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TurnWalt

'63 T-Bird value?

7 posts in this topic

Hi. Not looking for an insurance appraisal, just an educated starting point on the value of this vehicle. It's a barn-car for 10-20 years. Driven into the barn before my wife's grandfather passed away and now I'm looking for a value so I can sell it for his wife. White leather interior is in remarkably good shape. If it's low enough, I might get a new project. High enough and you might get a new project.

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Turnwalt,

There would really need to be more information to make an educated guess. I would suggest getting it out of the barn and giving it a thorough cleaning. Right now I can't tell if the car is just really dirty in spots or if it has surface rust. How rusty is it underneath? Of course it hasn't run in 20 years and will need work on the engine and complete brake overhaul before you could even consider driving it. I don't think that particular model is a the high end of the '63 T-Birds. I would say as it sits it might be worth in the 3 to 5 thousand dollar range, but that may be too high. I would check on EBay to see what similar cars are going for. That will give you a better idea of what you have.

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Thanks very much. The ebay T-Birds are all over the place I think and I'm not sure which would be a valid comparison. My wife's grandfather bought it as a collector car and drove it into that barn, then promptly got sick and passed away. There's not a blemish on the finish or surface but I don't know what the underside looks like. Being in central Texas, I doubt there's any rust issues but don't know for sure. I thought the same thing you did; get it out of the barn, put tires on it, shine it up and then see what it is. My son wants it so bad he can taste it but I want to give her some reasonably accurate information.

Thanks again!

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Rust is sometimes an issue with "barn stored" cars if it sat on an earthen floor. Lots of moisture comes up out of the ground and can rust 'em out underneath quite quickly. Given the relatively low tolerance of these unibodies for any underbody rust, might be best to try to peek underneath first. Also look at the bottom of the fuel tank.

My "Old Cars" price guide says that one of these in "good" drivable condition (that is a #4 by their standards) would bring as much as $5000.

If the frame isn't shot, shine it up and get it running. If it hasn't been started regularly in those 10-20 years (doubtful it has) a lot of prep work will be needed before any attempt to start it now... as I'm sure you're well aware.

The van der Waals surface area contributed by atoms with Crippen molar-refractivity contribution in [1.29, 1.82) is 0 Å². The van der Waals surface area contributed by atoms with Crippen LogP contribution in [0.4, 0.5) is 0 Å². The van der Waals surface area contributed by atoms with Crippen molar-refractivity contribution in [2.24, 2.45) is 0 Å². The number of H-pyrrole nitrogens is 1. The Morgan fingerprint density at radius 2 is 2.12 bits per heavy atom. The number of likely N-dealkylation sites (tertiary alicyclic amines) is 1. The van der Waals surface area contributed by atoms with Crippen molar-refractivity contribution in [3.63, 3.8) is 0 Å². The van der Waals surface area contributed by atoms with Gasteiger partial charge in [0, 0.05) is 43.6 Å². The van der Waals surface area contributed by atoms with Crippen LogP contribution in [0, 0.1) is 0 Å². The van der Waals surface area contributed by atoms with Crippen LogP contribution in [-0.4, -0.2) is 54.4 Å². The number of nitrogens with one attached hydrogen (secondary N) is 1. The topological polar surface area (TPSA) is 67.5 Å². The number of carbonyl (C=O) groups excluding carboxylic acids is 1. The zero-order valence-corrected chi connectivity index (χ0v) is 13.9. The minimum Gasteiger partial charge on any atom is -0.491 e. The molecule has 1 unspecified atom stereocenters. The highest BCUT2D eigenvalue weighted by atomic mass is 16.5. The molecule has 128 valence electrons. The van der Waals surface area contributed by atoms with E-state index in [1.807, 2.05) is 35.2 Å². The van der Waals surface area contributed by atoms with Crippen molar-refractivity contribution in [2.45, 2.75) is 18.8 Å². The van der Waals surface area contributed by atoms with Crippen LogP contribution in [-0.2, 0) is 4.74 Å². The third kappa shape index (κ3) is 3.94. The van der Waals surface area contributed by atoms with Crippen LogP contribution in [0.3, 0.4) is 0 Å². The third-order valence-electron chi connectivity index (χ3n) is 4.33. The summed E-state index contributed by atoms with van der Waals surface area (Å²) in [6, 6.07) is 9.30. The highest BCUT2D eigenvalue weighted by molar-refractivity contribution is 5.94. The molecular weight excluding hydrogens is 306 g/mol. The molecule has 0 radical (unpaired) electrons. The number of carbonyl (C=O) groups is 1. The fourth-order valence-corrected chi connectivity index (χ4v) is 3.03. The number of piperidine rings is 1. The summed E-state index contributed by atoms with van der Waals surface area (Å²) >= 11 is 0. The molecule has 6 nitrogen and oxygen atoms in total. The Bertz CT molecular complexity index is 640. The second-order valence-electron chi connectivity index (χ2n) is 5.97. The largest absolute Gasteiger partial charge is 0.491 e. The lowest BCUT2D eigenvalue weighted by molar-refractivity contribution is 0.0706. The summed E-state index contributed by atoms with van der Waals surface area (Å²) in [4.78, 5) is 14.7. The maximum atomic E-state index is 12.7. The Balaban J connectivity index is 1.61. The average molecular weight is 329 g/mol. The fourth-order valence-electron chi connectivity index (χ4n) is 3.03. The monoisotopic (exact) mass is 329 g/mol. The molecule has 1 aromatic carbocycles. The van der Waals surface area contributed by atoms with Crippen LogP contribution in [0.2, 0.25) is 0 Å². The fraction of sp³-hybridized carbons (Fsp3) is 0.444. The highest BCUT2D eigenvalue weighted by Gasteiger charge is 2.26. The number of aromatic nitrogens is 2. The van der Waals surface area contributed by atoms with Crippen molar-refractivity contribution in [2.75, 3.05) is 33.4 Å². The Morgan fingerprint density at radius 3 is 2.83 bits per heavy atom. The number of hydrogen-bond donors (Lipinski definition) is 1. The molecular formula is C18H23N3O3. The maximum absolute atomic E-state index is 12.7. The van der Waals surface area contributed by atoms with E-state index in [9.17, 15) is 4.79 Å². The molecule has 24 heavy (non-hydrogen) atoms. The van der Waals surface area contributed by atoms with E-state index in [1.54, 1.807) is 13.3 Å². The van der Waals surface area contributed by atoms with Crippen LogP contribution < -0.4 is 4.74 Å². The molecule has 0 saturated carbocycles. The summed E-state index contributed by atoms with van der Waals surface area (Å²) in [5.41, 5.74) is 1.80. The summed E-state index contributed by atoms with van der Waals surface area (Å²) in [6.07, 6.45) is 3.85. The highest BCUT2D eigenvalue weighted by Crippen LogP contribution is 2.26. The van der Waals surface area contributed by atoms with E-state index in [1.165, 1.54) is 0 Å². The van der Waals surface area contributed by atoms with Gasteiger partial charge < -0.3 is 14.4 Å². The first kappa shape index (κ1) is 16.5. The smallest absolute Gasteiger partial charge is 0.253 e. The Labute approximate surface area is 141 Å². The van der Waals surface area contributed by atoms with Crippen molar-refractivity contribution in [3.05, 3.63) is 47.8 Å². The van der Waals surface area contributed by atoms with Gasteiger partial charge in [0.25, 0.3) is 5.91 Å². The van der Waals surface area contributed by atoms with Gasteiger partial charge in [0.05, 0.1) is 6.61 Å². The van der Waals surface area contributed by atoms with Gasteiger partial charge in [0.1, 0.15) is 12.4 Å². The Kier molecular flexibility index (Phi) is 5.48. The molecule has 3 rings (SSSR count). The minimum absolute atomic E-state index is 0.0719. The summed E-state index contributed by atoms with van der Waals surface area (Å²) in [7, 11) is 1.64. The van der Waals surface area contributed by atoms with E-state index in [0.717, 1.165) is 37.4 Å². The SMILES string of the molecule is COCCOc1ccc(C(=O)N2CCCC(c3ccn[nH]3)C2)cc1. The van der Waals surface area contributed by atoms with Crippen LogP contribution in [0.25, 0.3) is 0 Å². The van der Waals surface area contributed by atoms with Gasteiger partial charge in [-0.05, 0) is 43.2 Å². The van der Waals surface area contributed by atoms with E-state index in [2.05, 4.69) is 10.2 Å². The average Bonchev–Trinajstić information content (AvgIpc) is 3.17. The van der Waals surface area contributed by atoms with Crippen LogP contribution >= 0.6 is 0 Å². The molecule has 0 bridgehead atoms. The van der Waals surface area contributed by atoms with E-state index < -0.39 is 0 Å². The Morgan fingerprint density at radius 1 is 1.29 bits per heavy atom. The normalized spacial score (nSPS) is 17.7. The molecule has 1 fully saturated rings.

Maybe you can make a deal with your son if he gets it running and it's his... or you'll pay him the extra value it will have as a running (if not yet driving) car. Great learning experience, but of course it'll require a lot of guidance if he hasn't undertaken such a task before.

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You can download a free classic car guide app for either an iPhone, iPad, or Android phone at Classic Car Insurance Online | Chubb Collector Car Insurance.

It is built off of 20years of auction data from sports Sports Car Market magazine, and is pretty cool. Full disclosure: I'm in marketing at Chubb, so I'm biased - but that doesn't mean that I'm wrong about the app.

Jim

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Thanks to all for the info and suggestions. I was just down there bringing the 1906 Maxwell home (yay!) and asked her what she'd like to do with this car. Apparently, it's going to stay in that barn on the dirt floor for a little while longer.

Thanks again. I think all the questions I have are answered, at least until I can pull it out of the barn and shine it up a little.

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I recently looked at prices on the NADA Antique price guide, I remember that points cars could go as high a $28,000-30,000. Mine will never be that high, we prefer to keep it a survivor with pretty paint, but you might reconsider putting a teenager in a car with a powerful V8. At best you could see a lot of tickets coming in. Some 30+ years ago I gave my folks lots of headaches, and I cost them quite a bit of money, until they said that the next ticket was mine.

Our daughter recently did the same to us.

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